‘If he can’t be in politics,’ the Archbishop of Canterbury tweeted last week after Tim Farron resigned the leadership of his party, ‘media & politicians have questions.’
So prelates now think complex theological concerns can be despatched within the Twitter limit of 140 characters. They cannot. Let me now unpack Dr Welby’s abbreviated consideration of this subject and examine what’s behind it, because the subject is of profound importance —and not only for Christians.
Nobody has said Mr Farron can’t be in politics. He has been returned as MP for Westmorland and Lonsdale with the support of 26,686 voters. Farron himself, however, has doubted he should be leader of a party with a long and prominent tradition of supporting homosexual equality and the rights of women to terminate a pregnancy, while continuing to believe that these are sins in the eyes of God.
His doubts are understandable. It’s just a pity that he — and, by implication, the Archbishop of Canterbury — should have couched them in the suggestion that he has been victimised for his faith. After millennia of persecuting other people for their lack of faith, wrong kind of faith, or apostasy, the Church has recently taken to complaining that because some of its teachings are now widely regarded as silly or wrong, Christians themselves are being persecuted. They are not. They’re being judged silly and wrong. They are getting the electorate’s cold shoulder. They remain free to test their beliefs in any election they choose. The rest of us remain free not to vote for them. Nobody is victimising anybody.
But Mr Farron was also raising a more interesting question. An amused Lord Melbourne, Queen Victoria’s first prime minister, and a Whig as it happens, put it in his characteristic cheeky style when he observed that ‘things have come to a pretty pass when religion is allowed to invade public life’. And before you agree, take note that Melbourne was objecting to William Wilberforce’s using Christianity as an argument against slavery. Many, though, will sympathise with Lord M. There exists a comfortable English idea that religion is private and politics public and so long as the boundary is respected, they can live side-by-side. But no reading of the Gospels (or Quran) can sustain this idea. Beliefs about the purpose of human existence and the divine authority for its rules cannot all be shut in a box marked ‘Faith — private’.
But some can. Which? In the old-fashioned sense of the phrase, Jesus begged the question, offering no guidance as to which things are God’s and which Caesar’s. Since the Farron resignation, there has been much huffing and puffing in the media, and a tendency to take principled stands — ‘yes, politicians’ private beliefs must/mustn’t inform their politics’ — without any recognition that this might not be a question of principle at all, but only of degree. ‘How important is this belief to you and how much might it affect others?’ That is perhaps the only question.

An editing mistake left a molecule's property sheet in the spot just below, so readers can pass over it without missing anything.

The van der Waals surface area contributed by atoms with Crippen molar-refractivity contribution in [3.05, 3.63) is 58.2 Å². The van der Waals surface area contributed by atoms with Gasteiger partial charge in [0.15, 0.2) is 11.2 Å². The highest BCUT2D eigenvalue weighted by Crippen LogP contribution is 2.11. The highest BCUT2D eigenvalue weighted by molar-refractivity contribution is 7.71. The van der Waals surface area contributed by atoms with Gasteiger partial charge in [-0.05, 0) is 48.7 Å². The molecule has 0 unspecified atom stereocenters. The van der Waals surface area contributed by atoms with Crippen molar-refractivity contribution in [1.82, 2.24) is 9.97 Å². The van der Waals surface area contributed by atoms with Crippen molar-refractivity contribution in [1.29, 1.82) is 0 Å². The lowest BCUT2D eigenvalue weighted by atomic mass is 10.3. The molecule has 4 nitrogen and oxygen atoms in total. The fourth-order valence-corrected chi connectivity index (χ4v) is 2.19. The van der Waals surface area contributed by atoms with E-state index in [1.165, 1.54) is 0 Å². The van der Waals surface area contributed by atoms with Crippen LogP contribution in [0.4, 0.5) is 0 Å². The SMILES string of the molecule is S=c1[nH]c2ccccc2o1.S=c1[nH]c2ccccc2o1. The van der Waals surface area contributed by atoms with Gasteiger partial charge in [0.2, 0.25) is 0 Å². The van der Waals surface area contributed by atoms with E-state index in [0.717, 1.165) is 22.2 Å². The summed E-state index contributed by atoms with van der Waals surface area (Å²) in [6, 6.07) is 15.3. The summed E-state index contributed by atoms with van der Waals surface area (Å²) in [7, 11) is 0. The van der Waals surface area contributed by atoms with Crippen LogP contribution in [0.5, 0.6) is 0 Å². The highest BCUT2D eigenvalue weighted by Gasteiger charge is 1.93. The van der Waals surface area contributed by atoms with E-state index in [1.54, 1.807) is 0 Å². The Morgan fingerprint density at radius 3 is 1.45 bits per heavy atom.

Let me demonstrate. It will be widely felt that when Jeremy Paxman demanded to know why there was nothing in the Labour manifesto about abolishing the monarchy (as Jeremy Corbyn would like), Mr Corbyn’s answer — ‘because we’re not going to do it’ — knocked the question down. But if, say, Mr Paxman had protested that there was nothing in Labour’s manifesto about another of Corbyn’s beliefs, redistributing wealth, then ‘we aren’t going to do it’ would not have been thought a satisfactory answer.
Here are five things a party leader might privately believe:
1) that sex with children is fine
2) that the theory of global warming is false
3) that Darwinian theory is wrong
4) that homosexuality is a sin
5) that marriage is indissoluble in God’s eyes.
This order would be my personal ranking of unacceptability, from most to least. Yours might slightly differ; but there can hardly be a Spectator reader who thinks all five of them must disqualify a person from leading a political party; and there can hardly be a reader who thinks none should. For me it’s around the middle of this list (at Darwin I waver) that I begin to feel able to disregard the belief in a contender for leadership.
When we judge that a belief does disqualify someone from leadership, on what grounds might we say so? One or more of three grounds, I suggest. First, that whatever the candidate may protest, we fear this belief might influence the way they led their party or country.
Second, that to hold such a belief, even if never acted upon, was proof of fundamentally unsound judgment, perhaps in other matters too.
Third, that it would simply be unacceptable that anybody believing this should be awarded the status of leadership. My suspicion is that it is this third, the punitive instinct in us, that’s often the real decider; but that, feeling sheepish about our retributive instincts, we prefer to work up more practical reasons for ruling somebody out.
Translated into Tim Farron’s case, I can make the case for disqualification on all three grounds, but rather weakly. Having a leader who doesn’t himself believe in homosexual equality or a woman’s right to choose might blunt the party’s campaigning edge on such issues; and if he really thinks God condemns gay love, what other crazy ideas might grip him? And anyway I want such people to be punished as they would punish me.
But in just one way I think the more of him for resigning. He’s a man prepared to follow his beliefs and take the consequences. Were he any good as a leader, that would have decided me against his resignation. Such, reader, is the Rubik’s Cube of moral reasoning that a question like this thrusts into our hands. Bully for the Archbishop if he thinks it can be sorted in 140 characters.
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